Karen Garloch

Dr. Hugh Verner pushed for desegregation, access to care for the poor

When I arrived in Charlotte in 1987, with a new job writing about health care for the Observer, I was quickly introduced to movers and shakers in the medical community.

There were some great ones – including David Citron, who headed medical education at Charlotte Memorial Hospital (now Carolinas Medical Center); George Barrett, a leader in bioethics and state and national physician licensing standards; and Hugh Verner, who with James M. Alexander co-founded the practice that became Mecklenburg Medical Group.

Until Verner died March 24 in Asheville at age 95, he was the last of those four doctors still living.

“He was one of the heroes in medicine here,” said Dr. Jessica Schorr Saxe, who moved to Charlotte in 1980 to work for the Neighborhood Medical Clinic, co-founded by Verner.

His goal was to improve access to quality medical care for all people, and the clinic, opened in 1975 on Alexander Street, served low-income residents from the nearby public housing complexes of Earle Village and Piedmont Courts.

Eventually, the clinic was taken over by the hospital and, in 1997, moved to what is now called Carolinas Medical Center-Biddle Point, off Beatties Ford Road.

Verner “set a real example for what leadership in the medical profession should be,” said Saxe, who recently retired from the Biddle Point clinic. “He didn’t have a big ego. He did the right thing even at times when it was not the popular thing to do.”

Years earlier, Verner staked himself out on an even less popular issue – segregation.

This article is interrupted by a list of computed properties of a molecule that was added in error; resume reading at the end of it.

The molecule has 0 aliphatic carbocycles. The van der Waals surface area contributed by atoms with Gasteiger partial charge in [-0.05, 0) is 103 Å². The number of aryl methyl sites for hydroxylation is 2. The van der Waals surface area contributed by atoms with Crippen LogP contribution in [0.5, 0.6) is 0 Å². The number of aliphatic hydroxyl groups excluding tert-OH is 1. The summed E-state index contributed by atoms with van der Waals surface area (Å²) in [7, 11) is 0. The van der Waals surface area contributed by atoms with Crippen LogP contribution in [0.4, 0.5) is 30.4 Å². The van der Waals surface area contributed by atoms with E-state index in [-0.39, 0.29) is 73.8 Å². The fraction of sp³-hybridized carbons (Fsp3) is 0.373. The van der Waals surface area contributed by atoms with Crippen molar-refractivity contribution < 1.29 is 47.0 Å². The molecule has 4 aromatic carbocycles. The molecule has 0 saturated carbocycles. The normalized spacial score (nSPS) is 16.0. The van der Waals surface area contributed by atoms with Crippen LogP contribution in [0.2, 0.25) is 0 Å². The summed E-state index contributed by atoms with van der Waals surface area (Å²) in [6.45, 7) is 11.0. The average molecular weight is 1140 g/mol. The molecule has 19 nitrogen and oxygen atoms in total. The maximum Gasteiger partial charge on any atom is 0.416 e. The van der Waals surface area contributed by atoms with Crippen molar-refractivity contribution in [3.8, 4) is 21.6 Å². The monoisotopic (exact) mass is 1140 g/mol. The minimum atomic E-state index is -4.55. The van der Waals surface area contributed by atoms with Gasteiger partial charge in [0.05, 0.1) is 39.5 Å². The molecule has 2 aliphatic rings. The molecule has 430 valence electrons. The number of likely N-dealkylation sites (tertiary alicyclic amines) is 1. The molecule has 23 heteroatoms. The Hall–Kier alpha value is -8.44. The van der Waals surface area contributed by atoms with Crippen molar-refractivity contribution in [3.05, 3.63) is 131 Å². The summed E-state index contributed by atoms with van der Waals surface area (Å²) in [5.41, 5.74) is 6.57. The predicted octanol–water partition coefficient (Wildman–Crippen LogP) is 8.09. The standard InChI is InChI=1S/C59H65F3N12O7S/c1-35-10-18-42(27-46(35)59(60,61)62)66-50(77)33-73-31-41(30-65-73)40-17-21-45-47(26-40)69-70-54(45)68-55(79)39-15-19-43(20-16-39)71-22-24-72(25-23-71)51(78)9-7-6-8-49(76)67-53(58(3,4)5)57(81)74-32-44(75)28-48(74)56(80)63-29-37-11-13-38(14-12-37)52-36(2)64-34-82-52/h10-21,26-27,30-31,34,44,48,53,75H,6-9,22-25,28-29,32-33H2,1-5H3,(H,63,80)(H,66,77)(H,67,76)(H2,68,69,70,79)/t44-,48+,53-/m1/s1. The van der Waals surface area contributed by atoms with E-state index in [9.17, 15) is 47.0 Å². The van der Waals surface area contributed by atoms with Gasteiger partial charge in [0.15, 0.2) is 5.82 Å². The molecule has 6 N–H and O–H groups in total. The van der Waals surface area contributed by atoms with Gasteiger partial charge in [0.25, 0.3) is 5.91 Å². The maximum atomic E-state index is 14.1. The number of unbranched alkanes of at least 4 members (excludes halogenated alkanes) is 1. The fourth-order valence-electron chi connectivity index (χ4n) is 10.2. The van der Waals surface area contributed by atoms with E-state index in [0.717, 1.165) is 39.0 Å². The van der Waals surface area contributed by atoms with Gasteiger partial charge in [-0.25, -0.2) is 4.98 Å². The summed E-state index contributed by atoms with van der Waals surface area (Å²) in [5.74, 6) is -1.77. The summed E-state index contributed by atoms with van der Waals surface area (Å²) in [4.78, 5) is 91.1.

Born in Florence, S.C., and raised in Forest City, Verner was a son of the South. He graduated from Davidson College, then studied medicine at Johns Hopkins University before moving to Charlotte in 1947 to practice with Alexander.

In 1954, Verner was the one who made the motion to integrate the Mecklenburg County Medical Society, which he would serve as president 20 years later. The motion passed, and it meant black doctors could practice at Charlotte Memorial instead of being restricted to the former Good Samaritan Hospital.

He was ahead of his time. This was a year before the N.C. Medical Society passed a resolution to accept black doctors as “scientific members,” allowing them to participate in business meetings but not social functions. It was 10 years later, in 1965, before black doctors were allowed unrestricted membership in the state society.

“It’s kind of hard to remember 1954,” Saxe said. “That must have been a very courageous thing to do.”

Dr. Melvin Pinn, longtime director of the Neighborhood Medical Clinic, said Verner was “a delightful gentleman.” Before Pinn was hired, he recalled meeting Verner in Citron’s office at Charlotte Memorial. “He was a very good diplomat for getting things done for poor folks,” said Pinn, who now lives and works in Virginia. “We owe both of them a lot.”

Verner and his late wife, Danny, had “a wonderful partnership,” Saxe said, and it wasn’t surprising that in their retirement to Montreat in 1991, the Verners founded the Swannanoa Valley Voice for Children, providing child care, family services, teacher education and health services. The couple also led a campaign that raised $3.6 million to build and operate what has been renamed the Verner Center for Early Learning.

“He had a lot of connections, and he used his connections to help people who didn’t have money,” Saxe said. “He always did the right thing, and he just kept on doing the right thing.”

A memorial service is 2 p.m. Friday at Warren Wilson Presbyterian Church in Swannanoa.

Garloch: 704-358-5078